It doesn't get much better than this.
The Illinois Soybean Association will unveil a game exhibit featuring Abe Lincoln and, of course, the soybean at its Farm Progress Show in Decatur next month.
The game, Think'n with Lincoln, celebrates the 200th birthday of the 16th president. Here a description from the press release:
One of the chief draws in the Farm Progress Show exhibit is the new "Think'n with Lincoln" game, a customized video game experience designed to entice visitors to answer trivia questions. Although soybean information is emphasized, Abraham Lincoln trivia is also included to tie in with the 200th birthday celebration and other Lincoln materials within the exhibit.
Positioned in one corner of the main tent, "Think'n with Lincoln" will be projected on a large, flat-panel television screen and is designed to allow up to three players to compete at a time. Each trivia question will appear on the screen with multiple-choice and true-false answers as "Abraham Lincoln" instructs participants, moderates the game and hands out prizes. Randy Duncan, an accomplished Abraham Lincoln impersonator, will act as game host and will encourage visitors to see the exhibits on display and play the game.
Can't make it to the farm show? Fear not. When the event is over, the game will remain available online.
It's a sad day when one of the web's most intelligent game-oriented sites rides off into the sunset.
And so it is with Water Cooler Games, operated since 2003 by Georgia Tech prof Ian Bogost and researcher Gonzalo Frasca. Both academics are also accomplished designers of provocative, issue-oriented games.
We note the following in the site's RSS feed this morning:
Water Cooler Games is now closed. Thanks for reading all these years. The site has been archived in full (with comments)... For my take on "videogames with an agenda," you might want to read Persuasive Games. I am now blogging at Bogost.com...
—Ian Bogost, August 2009
Because the issue-oriented focus of Water Cooler Games often intersected with that of GamePolitics, WCG was frequently cited here on GP. We will miss it, but it's good to know that it will live on in an archived version.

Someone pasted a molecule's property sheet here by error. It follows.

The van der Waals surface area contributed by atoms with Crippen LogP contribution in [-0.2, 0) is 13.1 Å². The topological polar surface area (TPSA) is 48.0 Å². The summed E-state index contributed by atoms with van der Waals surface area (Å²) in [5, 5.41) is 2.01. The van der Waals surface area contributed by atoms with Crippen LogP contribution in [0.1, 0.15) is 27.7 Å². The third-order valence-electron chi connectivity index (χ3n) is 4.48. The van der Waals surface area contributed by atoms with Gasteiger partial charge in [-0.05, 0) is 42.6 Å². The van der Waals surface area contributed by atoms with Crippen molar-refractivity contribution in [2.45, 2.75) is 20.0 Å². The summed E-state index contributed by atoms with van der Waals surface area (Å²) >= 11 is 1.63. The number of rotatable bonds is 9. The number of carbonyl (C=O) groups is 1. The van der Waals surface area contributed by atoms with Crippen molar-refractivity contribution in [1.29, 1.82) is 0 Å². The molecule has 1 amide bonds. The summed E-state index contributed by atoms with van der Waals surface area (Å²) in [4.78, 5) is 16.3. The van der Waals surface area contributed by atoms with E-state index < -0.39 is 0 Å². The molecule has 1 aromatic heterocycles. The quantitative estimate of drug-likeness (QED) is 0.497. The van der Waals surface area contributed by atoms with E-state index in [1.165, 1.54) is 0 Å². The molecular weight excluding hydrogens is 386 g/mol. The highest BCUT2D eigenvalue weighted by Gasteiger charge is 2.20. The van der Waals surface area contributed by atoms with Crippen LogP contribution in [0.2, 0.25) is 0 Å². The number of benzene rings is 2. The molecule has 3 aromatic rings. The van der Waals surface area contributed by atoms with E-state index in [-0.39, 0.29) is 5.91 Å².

UPDATE: Ian Bogost has posted a lengthy commentary on the WCG closure:
From my perspective, the Water Cooler Games project was very much a success. The fact that so many venues now exist for discussing of what we coyly called "videogames with an agenda" speaks at least in part to the influence we exerted.
More so, the site had been immensely useful in helping me conduct research. My 2007 book Persuasive Games drew many examples from titles we covered on Water Cooler Games...
Closing WCG opens up new opportunities for my writing, on this site and elsewhere... The truth is that I've said most of what I want to say about [political games, advertising and games, and other topics covered on WCG]...
GP: We wish Ian continued success and the best of luck going forward...
When we last saw Norquist on the pages of GamePolitics he was speaking out in opposition to video game legislation in Utah. This time around, his game - set in a tattoo parlor - is meant to rally opposition to the Employee Free Choice Act. GameCulture explains:
Card Check [is a] a majority sign-up policy that makes it easier for unions to get employer recognition. If at least 50% of employees sign a card authorizing representation, secret ballots can be bypassed. ATR says that "in the game, the player is a tattoo artist who faces several attempts by union organizers to get you to sign the card, including visiting you at home, vandalizing your car, threatening your cat, and even offering you marijuana."
As it turns out, labor leader Eddie Vale of the AFL-CIO took offense not only to the game's portrayal of union organizers as thugs, but to its game play as well:
As anyone who actually grew up playing Atari or Nintendo will know, calling this a video game is as accurate as their lies about the Employee Free Choice Act...
Norquist minion Brian Johnson wasted no time in firing back at Vale:
I'm not sure that a 1930s throwback like the AFL-CIO should be giving advice about what's cool. We're not sure what video games have been cranked out this year by the international brotherhood of video game programmers, but we'd be happy to stack our game up to any union-made product any day.
Prof. Cassandra Newby-Alexander said that the history of the Underground Railroad, a network which helped slaves escape from the South in pre-Civil War days, is not well understood:
The underground Railroad was a much more complex issue than it's been made out. When you push a person to a point where they have nothing to lose, that's when you create a formidable enemy. Ultimately, human beings are going to be free.
When you ask people to describe the Underground Railroad, they think of Harriet Tubman on foot, with a gun. Most slaves didn't escape that way. I don't want to dumb-down the game.
Newby-Alexander is working with a local playwright to create a script for the game, which is expected for PC in 2011.